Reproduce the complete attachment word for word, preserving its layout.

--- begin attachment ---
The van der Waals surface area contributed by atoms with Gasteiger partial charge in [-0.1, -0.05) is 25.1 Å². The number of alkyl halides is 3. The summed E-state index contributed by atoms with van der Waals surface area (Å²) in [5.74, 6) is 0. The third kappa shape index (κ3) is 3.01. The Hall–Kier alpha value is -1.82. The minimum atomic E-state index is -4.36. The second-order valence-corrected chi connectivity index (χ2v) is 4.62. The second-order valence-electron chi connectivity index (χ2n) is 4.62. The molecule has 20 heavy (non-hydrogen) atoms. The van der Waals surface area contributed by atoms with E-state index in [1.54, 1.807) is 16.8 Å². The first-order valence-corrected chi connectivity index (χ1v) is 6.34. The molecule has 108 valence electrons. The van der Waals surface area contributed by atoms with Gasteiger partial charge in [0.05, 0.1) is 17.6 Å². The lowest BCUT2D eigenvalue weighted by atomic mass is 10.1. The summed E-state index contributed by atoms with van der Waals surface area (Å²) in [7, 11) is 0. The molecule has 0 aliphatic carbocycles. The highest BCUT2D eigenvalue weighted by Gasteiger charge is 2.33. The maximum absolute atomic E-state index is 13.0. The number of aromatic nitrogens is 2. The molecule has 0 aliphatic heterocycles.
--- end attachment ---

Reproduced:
The van der Waals surface area contributed by atoms with Gasteiger partial charge in [-0.1, -0.05) is 25.1 Å². The number of alkyl halides is 3. The summed E-state index contributed by atoms with van der Waals surface area (Å²) in [5.74, 6) is 0. The third kappa shape index (κ3) is 3.01. The Hall–Kier alpha value is -1.82. The minimum atomic E-state index is -4.36. The second-order valence-corrected chi connectivity index (χ2v) is 4.62. The second-order valence-electron chi connectivity index (χ2n) is 4.62. The molecule has 20 heavy (non-hydrogen) atoms. The van der Waals surface area contributed by atoms with E-state index in [1.54, 1.807) is 16.8 Å². The first-order valence-corrected chi connectivity index (χ1v) is 6.34. The molecule has 108 valence electrons. The van der Waals surface area contributed by atoms with Gasteiger partial charge in [0.05, 0.1) is 17.6 Å². The lowest BCUT2D eigenvalue weighted by atomic mass is 10.1. The summed E-state index contributed by atoms with van der Waals surface area (Å²) in [7, 11) is 0. The molecule has 0 aliphatic carbocycles. The highest BCUT2D eigenvalue weighted by Gasteiger charge is 2.33. The maximum absolute atomic E-state index is 13.0. The number of aromatic nitrogens is 2. The molecule has 0 aliphatic heterocycles.